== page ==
Piccione joined the Naples resort from the Ritz-Carlton Orlando Grande Lakes, where she had worked as hotel manager for the past four years and oversaw a $34 million renovation. She had also worked at the Ritz-Carlton Palm Beach and the Ritz-Carlton Buckhead, in Atlanta.
The capital improvements come as the pair of Ritz-Carlton resorts in Naples are recovering, like most lodging properties, after being ravaged by COVID-19.
Average occupancy at the two properties today is above 80%, up from an anemic 13% in April 2020 when the pandemic took root throughout the U.S. and disrupted travel and nearly every other facet of the global economy.
Both resorts are owned by Host Hotels & Resorts Inc., which spun off from operator Marriott International Inc. in 1998. Today, the real estate investment trust is the largest in the lodging and hospitality sector.
In all, the company controls a portfolio of 80 properties valued at roughly $13 billion, including the Don Cesar in St. Pete Beach and the Tampa Airport Marriott, according to the company’s website.
Ritz-Carlton, which is a subsidiary of Marriott International, operates more than 100 hotels in 32 countries and territories, its website states.
James Risoleo, Host Hotels’ president and CEO, told investment analysts last December that the pandemic actually makes this “an opportune time to renovate the guestrooms and to make (return on investment)-generating upgrades to the resorts pools, pool bar, and restaurants.”
In describing the Ritz-Carlton Naples as among the company’s “top-performing hotels,” Risoleo also noted that developing suites makes more economic sense than simply adding additional keys.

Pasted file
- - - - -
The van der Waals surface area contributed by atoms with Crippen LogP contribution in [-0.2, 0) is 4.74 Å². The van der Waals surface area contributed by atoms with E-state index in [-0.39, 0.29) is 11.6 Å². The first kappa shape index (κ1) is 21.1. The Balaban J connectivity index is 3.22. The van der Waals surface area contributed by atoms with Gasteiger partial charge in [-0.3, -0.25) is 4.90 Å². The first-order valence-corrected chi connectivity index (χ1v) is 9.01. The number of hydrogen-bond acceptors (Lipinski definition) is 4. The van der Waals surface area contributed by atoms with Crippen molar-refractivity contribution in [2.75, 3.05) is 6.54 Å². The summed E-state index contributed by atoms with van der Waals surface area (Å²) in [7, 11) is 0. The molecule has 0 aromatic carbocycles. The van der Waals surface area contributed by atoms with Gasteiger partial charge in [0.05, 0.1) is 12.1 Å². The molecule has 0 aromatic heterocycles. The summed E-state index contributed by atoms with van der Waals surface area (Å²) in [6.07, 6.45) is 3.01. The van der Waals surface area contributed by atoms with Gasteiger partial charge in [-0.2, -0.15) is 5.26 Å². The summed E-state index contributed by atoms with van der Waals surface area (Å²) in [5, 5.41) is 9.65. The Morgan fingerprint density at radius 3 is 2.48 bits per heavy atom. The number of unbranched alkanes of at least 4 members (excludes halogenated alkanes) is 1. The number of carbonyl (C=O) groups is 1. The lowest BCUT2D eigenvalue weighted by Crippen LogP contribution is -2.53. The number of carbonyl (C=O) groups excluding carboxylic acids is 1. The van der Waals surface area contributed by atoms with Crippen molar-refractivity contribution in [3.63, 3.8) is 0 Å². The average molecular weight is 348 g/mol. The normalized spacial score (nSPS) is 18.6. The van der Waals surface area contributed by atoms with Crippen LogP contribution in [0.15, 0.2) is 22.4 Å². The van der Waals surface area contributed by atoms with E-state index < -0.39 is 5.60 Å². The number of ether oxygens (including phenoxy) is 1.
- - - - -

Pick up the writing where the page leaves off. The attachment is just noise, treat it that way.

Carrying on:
Suites, he says, are “highly sought after by the hotel's loyal customer base” and generate roughly $800 per suite daily — nearly double the revenue per available room (RevPar), a key industry metric, vs. typical rooms.
In 2023, Host Hotels’ investment in Naples is expected to generate more than $10 million annually in earnings before interest, taxes, depreciation and amortization.
That performance equates to a 12% cash-on-cash, Risoleo told investors and analysts.
McManemon, too, says that developing suites better accommodates the resort’s visitors.
“Often times we have families come here, or extended families even, and they want to be together but they also desire some space of their own,” he says. “Suites provide that, especially for guests who desire to stay for a longer period of time per visit.”
McManemon believes the latest slate of improvements should set the tone for the hotel for the next two decades.
“Ritz-Carlton is always at the forefront of providing luxury and meeting guests’ expectations and desires,” he says. “In Naples, this property has evolved over time to meet contemporary guest demand. The spa and the members club here were part of that.
“Now, customers are telling us that they’d prefer to have more suites as a setting for their stays, and so we’re providing those based on our loyal customers’ input,” McManemon says. “I truly believe that these improvements will take us through the next 20 years here.”